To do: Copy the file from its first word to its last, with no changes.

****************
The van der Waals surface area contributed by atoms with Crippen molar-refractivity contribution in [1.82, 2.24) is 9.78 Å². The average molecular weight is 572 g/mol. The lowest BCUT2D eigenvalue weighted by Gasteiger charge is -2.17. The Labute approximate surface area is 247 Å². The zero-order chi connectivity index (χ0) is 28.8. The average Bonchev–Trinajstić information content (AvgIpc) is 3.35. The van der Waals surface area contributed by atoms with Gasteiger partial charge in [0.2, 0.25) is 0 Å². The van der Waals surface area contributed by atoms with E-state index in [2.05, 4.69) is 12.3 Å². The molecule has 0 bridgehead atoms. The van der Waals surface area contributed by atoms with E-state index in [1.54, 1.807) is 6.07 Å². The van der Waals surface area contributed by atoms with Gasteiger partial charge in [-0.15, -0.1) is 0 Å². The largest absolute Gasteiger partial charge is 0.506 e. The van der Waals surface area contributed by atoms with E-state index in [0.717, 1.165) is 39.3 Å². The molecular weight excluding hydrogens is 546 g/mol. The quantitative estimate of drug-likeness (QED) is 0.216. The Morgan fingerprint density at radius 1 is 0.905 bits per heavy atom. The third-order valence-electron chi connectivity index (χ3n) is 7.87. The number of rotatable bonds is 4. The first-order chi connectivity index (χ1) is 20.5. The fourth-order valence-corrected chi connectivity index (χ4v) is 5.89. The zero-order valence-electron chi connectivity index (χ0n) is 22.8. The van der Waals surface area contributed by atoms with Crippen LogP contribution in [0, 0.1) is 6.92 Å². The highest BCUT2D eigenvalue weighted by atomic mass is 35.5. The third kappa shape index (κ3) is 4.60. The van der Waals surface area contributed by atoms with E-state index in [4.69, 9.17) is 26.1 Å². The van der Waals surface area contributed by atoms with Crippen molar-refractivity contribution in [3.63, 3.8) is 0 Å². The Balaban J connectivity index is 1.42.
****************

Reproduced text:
The van der Waals surface area contributed by atoms with Crippen molar-refractivity contribution in [1.82, 2.24) is 9.78 Å². The average molecular weight is 572 g/mol. The lowest BCUT2D eigenvalue weighted by Gasteiger charge is -2.17. The Labute approximate surface area is 247 Å². The zero-order chi connectivity index (χ0) is 28.8. The average Bonchev–Trinajstić information content (AvgIpc) is 3.35. The van der Waals surface area contributed by atoms with Gasteiger partial charge in [0.2, 0.25) is 0 Å². The van der Waals surface area contributed by atoms with E-state index in [2.05, 4.69) is 12.3 Å². The molecule has 0 bridgehead atoms. The van der Waals surface area contributed by atoms with E-state index in [1.54, 1.807) is 6.07 Å². The van der Waals surface area contributed by atoms with Gasteiger partial charge in [-0.15, -0.1) is 0 Å². The largest absolute Gasteiger partial charge is 0.506 e. The van der Waals surface area contributed by atoms with E-state index in [0.717, 1.165) is 39.3 Å². The molecular weight excluding hydrogens is 546 g/mol. The quantitative estimate of drug-likeness (QED) is 0.216. The Morgan fingerprint density at radius 1 is 0.905 bits per heavy atom. The third-order valence-electron chi connectivity index (χ3n) is 7.87. The number of rotatable bonds is 4. The first-order chi connectivity index (χ1) is 20.5. The fourth-order valence-corrected chi connectivity index (χ4v) is 5.89. The zero-order valence-electron chi connectivity index (χ0n) is 22.8. The van der Waals surface area contributed by atoms with Crippen LogP contribution in [0, 0.1) is 6.92 Å². The highest BCUT2D eigenvalue weighted by atomic mass is 35.5. The third kappa shape index (κ3) is 4.60. The van der Waals surface area contributed by atoms with E-state index in [4.69, 9.17) is 26.1 Å². The van der Waals surface area contributed by atoms with Crippen molar-refractivity contribution in [3.63, 3.8) is 0 Å². The Balaban J connectivity index is 1.42.